She never did tell David about her escapade and she swore the children to secrecy. That night, she dreamt of chasing a blue speck… she is running, running, the blue speck falls into the back of a ute. Hang it, she thinks, I’m going after it. She commandeers a motorbike and takes off, her hair flying wildly in the wind. Crap, she thinks, was that a speed camera that flashed me? Not caring, she charges on, her quest thrilling her to the core.

In her dream, Amelia was last seen heading out of the city following a white ute.

Secretly, she loves her escapades.

Chapter 3: The Barefoot Fashionista

“This is going to be fabulous!”

Amelia loved her job as a stylist. Working for a magazine was a great job, but today, she was the stylist for a local fashion show. It was a charity do, but the best promotion Amelia could ever get if she was ever going to start her own business. And that’s what she wanted to do.

The air was buzzing with excitement. All the right people were in the audience.

Amelia had always had an eye for fashion. And, she knew precisely what an outfit needed – a scarf, beads, a hat or a splash of colour. That was why she was the stylist in charge of getting the models onto the runway looking exactly as they should.

One by one her girls hit the lights and did their thing. It was going like clockwork. The usual backstage chaos was humming along surprisingly smoothly. Of course, Amelia’s wardrobe assistant, Jeannie – perky, bubbly, enthusiastic little Jeannie was an absolute gem.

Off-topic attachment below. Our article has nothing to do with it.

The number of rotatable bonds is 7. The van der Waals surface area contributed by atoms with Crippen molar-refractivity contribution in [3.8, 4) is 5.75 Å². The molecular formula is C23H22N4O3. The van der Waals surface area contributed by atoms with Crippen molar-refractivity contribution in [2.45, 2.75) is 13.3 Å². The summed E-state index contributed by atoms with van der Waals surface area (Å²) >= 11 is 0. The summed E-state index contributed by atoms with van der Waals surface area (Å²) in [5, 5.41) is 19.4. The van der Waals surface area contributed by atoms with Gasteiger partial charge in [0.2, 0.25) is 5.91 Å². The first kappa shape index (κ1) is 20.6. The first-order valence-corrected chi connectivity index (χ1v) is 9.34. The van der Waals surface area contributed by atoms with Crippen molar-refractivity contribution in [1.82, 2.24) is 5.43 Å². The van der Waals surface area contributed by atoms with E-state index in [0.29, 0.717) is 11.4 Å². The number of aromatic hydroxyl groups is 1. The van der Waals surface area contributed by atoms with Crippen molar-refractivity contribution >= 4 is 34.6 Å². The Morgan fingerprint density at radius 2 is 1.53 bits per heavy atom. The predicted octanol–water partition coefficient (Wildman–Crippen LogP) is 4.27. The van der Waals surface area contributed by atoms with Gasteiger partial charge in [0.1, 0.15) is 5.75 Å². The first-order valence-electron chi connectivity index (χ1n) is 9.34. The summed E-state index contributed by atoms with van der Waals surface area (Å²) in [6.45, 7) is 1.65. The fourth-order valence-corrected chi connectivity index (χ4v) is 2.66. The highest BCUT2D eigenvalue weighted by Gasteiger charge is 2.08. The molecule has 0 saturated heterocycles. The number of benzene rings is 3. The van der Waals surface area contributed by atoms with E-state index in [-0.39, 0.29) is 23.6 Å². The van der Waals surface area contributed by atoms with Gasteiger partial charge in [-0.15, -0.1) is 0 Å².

With hair and makeup done, it was, dress on, accessories, shoes and then out they went. The music was throbbing, the lights were flashing, and the dress rack was thinning – only three more to go, and then the finale. The show-stopper and only one model could do it – the fabulously tall Jo.

Putting the finishing touches to the last outfits, Amelia started to relax. She peered through the curtains – yes, it was going well. She was feeling more than chuffed when suddenly, a panic-stricken Jeannie rushed towards her.

“Jo isn’t here.”

“What do you mean, Jo isn’t here?”

“She’s not here yet, I haven’t seen her.”

“Jeannie, why didn’t you tell me? She needs to be here now!” Amelia could feel herself getting hot. She couldn’t afford anything to go wrong. She was depending on this show.

But the seconds were ticking and no Jo. How could Amelia not have noticed she was missing? Because Jeannie was so organised, that’s why, and Amelia depended on her to get the models into their dresses.

“I am so sorry. I was so busy, I didn’t notice.”

None of the other models fitted into the show-stopper.

“Oh God! What am I going to do?”

Be calm! Be calm! Amelia told herself. There has, to be an answer.

“Amelia, you could do it.”


“You’re the same size, and you’re tall enough.”